Leavenworth City Commissioner Jermaine Wilson delivers the keynote speech for the National Day of Prayer virtual gathering broadcast live on Facebook May 7 from the Frontier Chapel sanctuary. Photo by Prudence Siebert/Fort Leavenworth Lamp

Katie Peterson | Staff Writer

Love, faith over fear and prayer was the message Leavenworth City Commissioner Jermaine Wilson shared with viewers of the Fort Leavenworth National Day of Prayer May 7 as the event was broadcast live from Frontier Chapel on the Fort Leavenworth Protestant Chapel Facebook page.

Wilson said during the COVID-19 pandemic, it is important to remember that God is in control.

“We’re going through this pandemic, we’re going through these trying times, and we’re crying out to God. We’re asking God to help us,” Wilson said. “God has our undivided attention, and, now that he has our attention, God is taking something out of us. It may be hate, it may be greed, it may pride, but the God that we serve, he’s not going to leave us empty.

“God is going to replenish us,” he said. “Because he’s taken something out of us, he’s going to fill us up with something.”

The first thing God fills someone up with is love, Wilson said.

Chaplain (Col.) Michael McDonald, Garrison chaplain, explains the National Day of Prayer and offers words of wisdom and encouragement during the virtual observance, broadcast live on Facebook May 7 from the Frontier Chapel sanctuary. Photo by Prudence Siebert/Fort Leavenworth Lamp

“God is love. We say that we love God, but how can we love God if we hate our neighbor? Love is what’s going to keep us united,” Wilson said. “Love is going to be able to help us to stand strong when times get hard and rough, and we feel like quitting.

“There is too much division that’s taking place in our nation. God is telling us to remove the hate, remove the racism, remove the violence,” he said. “Love conquers all, and, if we love each other, we will be able to see each one of us through the eyes of Christ because God doesn’t see what a person may look like. God sees the heart of a person.”

The second thing is to rid oneself of fear, Wilson said.

“We cannot operate in fear because God is not giving us the spirit of fear, but he has given us the spirit of power, love, and of sound mind,” Wilson said. “Fear will cause you to hate. Fear will cause us to be divided. Fear will cause us to give up and throw in the towel.

“We must have faith. Faith over fear. For God tells us without faith, it is impossible to please him,” he said. “With the faith that we have combined together, we can remove this pandemic. This virus is not greater than us; God is much greater than this virus and, as long as we keep our faith in God, this too shall pass.”

The third thing is to pray without ceasing, Wilson said.

“God hears our prayers.

God wants us to be able to stand strong. God wants us to be able to pray whenever we feel weak,” Wilson said. “We have to depend on God’s system and not the world’s system. We cannot expect to do worldly things and expect godly results. Prayer is what we need. Prayer is why we’re here today.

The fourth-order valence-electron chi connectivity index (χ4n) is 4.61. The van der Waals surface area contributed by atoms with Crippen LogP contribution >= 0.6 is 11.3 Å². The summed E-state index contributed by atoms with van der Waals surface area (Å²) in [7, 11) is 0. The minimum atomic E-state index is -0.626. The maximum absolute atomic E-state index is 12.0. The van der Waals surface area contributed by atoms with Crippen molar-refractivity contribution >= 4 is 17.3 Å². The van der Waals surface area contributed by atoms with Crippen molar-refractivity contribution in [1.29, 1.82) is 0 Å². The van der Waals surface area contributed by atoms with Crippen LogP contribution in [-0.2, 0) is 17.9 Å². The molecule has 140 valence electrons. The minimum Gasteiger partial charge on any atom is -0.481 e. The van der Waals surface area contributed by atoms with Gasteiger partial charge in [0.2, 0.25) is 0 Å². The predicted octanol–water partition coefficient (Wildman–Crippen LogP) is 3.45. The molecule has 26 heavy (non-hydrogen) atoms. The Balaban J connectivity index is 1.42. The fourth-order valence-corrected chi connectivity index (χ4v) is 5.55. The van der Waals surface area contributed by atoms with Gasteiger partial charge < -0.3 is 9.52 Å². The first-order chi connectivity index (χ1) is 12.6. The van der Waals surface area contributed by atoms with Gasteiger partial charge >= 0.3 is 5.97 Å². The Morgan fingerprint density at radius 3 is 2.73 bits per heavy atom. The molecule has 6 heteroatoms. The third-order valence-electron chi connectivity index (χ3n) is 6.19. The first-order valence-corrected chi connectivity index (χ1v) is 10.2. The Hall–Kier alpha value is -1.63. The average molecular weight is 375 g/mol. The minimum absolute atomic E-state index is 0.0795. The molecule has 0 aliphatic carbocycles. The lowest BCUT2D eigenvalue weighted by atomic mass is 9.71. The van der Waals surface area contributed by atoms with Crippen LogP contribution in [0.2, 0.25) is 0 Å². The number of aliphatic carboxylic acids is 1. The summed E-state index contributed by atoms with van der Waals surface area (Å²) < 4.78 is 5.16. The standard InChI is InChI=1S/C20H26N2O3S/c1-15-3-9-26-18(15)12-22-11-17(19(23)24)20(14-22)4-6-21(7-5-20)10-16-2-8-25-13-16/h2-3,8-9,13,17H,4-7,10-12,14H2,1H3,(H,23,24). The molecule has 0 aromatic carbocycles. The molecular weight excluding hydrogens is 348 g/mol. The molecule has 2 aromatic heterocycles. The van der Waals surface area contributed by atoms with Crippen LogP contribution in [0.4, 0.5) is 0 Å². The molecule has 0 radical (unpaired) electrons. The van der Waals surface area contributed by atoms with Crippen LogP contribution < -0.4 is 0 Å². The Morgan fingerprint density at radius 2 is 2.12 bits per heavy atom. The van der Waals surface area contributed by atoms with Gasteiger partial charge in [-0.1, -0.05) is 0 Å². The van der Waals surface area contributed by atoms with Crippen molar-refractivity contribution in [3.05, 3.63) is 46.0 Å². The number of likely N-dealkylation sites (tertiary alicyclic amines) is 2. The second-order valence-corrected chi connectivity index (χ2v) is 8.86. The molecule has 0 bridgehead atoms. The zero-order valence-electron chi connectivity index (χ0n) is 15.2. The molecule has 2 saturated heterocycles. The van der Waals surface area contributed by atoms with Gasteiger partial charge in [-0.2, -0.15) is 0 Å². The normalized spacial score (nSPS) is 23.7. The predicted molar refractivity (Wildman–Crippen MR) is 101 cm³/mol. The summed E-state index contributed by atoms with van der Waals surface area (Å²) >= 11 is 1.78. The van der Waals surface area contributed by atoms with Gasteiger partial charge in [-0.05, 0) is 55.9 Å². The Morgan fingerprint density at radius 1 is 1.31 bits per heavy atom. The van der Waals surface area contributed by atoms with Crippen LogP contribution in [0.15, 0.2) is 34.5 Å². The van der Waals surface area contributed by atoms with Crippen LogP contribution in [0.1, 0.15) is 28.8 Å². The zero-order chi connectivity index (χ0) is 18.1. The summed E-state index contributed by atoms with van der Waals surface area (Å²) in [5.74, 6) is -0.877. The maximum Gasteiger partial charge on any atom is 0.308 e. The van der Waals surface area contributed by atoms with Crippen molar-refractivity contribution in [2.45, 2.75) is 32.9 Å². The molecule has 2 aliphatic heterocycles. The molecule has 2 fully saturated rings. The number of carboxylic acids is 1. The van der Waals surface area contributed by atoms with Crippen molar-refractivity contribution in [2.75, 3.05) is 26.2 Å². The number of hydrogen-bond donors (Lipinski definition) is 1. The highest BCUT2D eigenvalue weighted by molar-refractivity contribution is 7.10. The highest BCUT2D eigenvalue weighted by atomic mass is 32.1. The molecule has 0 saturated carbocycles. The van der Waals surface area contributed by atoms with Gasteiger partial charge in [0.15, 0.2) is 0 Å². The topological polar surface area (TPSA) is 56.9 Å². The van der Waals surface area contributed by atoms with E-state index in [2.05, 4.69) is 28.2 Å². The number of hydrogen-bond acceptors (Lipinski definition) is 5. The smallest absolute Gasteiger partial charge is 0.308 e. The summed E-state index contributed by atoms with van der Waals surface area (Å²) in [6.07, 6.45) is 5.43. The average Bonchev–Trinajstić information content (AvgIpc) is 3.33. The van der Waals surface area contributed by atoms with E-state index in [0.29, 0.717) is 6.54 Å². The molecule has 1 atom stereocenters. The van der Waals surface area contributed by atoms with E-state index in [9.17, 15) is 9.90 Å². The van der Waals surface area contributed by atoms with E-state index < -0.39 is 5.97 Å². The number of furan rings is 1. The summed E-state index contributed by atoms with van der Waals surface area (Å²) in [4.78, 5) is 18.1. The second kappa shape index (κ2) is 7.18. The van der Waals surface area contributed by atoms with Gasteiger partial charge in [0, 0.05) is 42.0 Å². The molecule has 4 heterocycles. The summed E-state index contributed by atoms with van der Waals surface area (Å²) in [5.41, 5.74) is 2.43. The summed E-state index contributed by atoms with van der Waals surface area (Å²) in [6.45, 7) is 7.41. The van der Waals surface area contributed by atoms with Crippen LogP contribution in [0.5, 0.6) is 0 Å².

Kayla Atkins, worship leader for the contemporary service, performs “God of This City” during the National Day of Prayer virtual gathering May 7 at Frontier Chapel. Atkins also sang the national anthem and “God Bless the USA” for the observance. Photo by Prudence Siebert/Fort Leavenworth Lamp

“Pray for those ones that are homeless, that are hurting, that are broken, because somebody prayed for us when we didn’t even know it,” he said. “Somebody loved us when we didn’t even love ourselves.”

Wilson said he had his own experience of God grabbing his attention and filling him up with these attributes when he was incarcerated for seven years.

“I felt like giving up, I felt like quitting, I felt hopeless. God allowed me to be broken down and stripped away from everything that I had, so he could get my attention. … I prayed. I said, ‘Lord forgive me for the sins that I’ve committed,’” Wilson said. “Because he forgave me, he taught me how to love myself. Because he taught me how to love myself, I’m able to love others. … Because I learned how to love others, God built me up and helped me to be able to understand the purpose of serving.

“I had to humble myself and as I was going through this time in prison, I didn’t realize it, but God was taking all of this stuff out of me, and he was building me up,” he said. “Because I held onto the promise of God and I kept faith, God opened up those prison doors and blessed me with my family that I had once lost because I was loving people and being faithful to God and was continuously serving my community.”

Wilson said his experiences were for a reason, but were also only for a season, just like the COVID-19 pandemic.

“As we’re all going through this season together, let us stand and be unified. Let us love unconditionally. Let us pray for one another, and let us not be afraid,” Wilson said. “Are you going to allow this to break you or build you?”

Along with Wilson’s remarks, the event included music selections; prayers for the nation, the COVID19 pandemic and the military; and scripture readings. Visit the Fort Leavenworth Protestant Chapel Facebook page for the entire event.

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